The Finch Formerly Known As Gold

21 January 2006

Elvis was here

The first real recording studio in Nashville was "The Castle" in the Tulane Hotel, 8th Avenue North and Church Street, opened by three engineers from WSM radio in 1945. At the time, Nashville was hardly "Music City USA," a term apparently invented by a WSM announcer during a 1950 broadcast, but things were starting to percolate, and in 1954, RCA Victor, which had made a number of recordings at The Castle, decided they needed a facility of their own in town.

Nipper's first Nashville digs were at 1525 McGavock Street, in a building owned by the United Methodist Television, Radio & Film Commission. In January 1956 a fellow named Elvis Presley arrived, having been acquired by RCA from Sam Phillips' Sun label in Memphis, and tracks were laid down, one of which was "Heartbreak Hotel," which sold in the jillions and topped the charts. (Its B-side, "I Was the One," made the Top 20 on its own.) By 1957 RCA was a powerhouse in Nashville, selling both country and pop, and ponied up the bucks for a brand-new studio on 17th Avenue South and Hawkins (now Roy Acuff Place), which became known as "Studio B." ("Studio A" was actually built later.)

Not much happened at 1525 McGavock after that until the arrival of Jim Owens Productions in the 1980s, for which I am eternally grateful. (Two words: Lorianne Crook.) And not a whole lot happened after Owens and company moved on, circa 2000; Winston Rand reports that the building is being replaced by a parking lot. Studio B, meanwhile, has been turned into a museum and learning laboratory.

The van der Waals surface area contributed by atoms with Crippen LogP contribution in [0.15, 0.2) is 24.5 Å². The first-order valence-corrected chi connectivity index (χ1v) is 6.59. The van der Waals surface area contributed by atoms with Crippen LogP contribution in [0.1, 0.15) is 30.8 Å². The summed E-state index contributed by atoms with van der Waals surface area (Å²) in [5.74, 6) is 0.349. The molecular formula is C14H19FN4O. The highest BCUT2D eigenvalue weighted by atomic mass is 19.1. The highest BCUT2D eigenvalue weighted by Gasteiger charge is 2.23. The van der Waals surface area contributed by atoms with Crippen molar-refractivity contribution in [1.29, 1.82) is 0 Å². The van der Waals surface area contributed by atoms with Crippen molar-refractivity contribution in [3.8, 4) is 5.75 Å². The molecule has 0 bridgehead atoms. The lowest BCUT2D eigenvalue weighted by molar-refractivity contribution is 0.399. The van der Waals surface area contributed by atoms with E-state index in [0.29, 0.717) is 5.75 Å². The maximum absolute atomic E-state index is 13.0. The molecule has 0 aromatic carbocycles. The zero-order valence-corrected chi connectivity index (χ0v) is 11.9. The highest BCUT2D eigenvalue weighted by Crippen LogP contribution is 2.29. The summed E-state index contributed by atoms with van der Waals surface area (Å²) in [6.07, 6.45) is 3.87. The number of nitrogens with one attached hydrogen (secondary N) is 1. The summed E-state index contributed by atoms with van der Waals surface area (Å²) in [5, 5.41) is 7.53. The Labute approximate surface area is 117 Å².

If there's a lesson here, it's simply that not everything we'd like to save is going to be saved — and that I'm never going to see everything I wanted to see. What made 1525 McGavock interesting to me, apart from the Crook and Chase connection, was this bit of weirdness: one of the goals of the RCA crew was to be able to duplicate Sam Phillips' slapback echo in the studio, despite the fact that Sam had actually created the sound, not with studio acoustics, but with a carefully-timed tape delay. I thrive on stuff like that.

Posted at 12:44 PM to Dyssynergy , Tongue and Groove


Good counterpunch, Chaz. I know of The Castle, but no current knowledge. With all the re-construction and conversion of historic buildings to parking slabs, I'm not even sure the old Tulane Hotel bldg is still there. I'm downtown every couple of weeks to give CPR to an ailing network or such, so will check out the corners of 8th and Church next trip and report back.

Thanks for the punch!

Posted by: Winston at 1:17 PM on 21 January 2006

I miss Elvis...

Posted by: Dr. Jan at 8:42 PM on 21 January 2006

"What made 1525 McGavock interesting to me, apart from the Crook and Chase connection, was this bit of weirdness: one of the goals of the RCA crew was to be able to duplicate Sam Phillips' slapback echo in the studio, despite the fact that Sam had actually created the sound, not with studio acoustics, but with a carefully-timed tape delay. I thrive on stuff like that."

Umm, Charles? Of course you do. Stuff like that is INTERESTING.

Posted by: Craig at 9:47 PM on 21 January 2006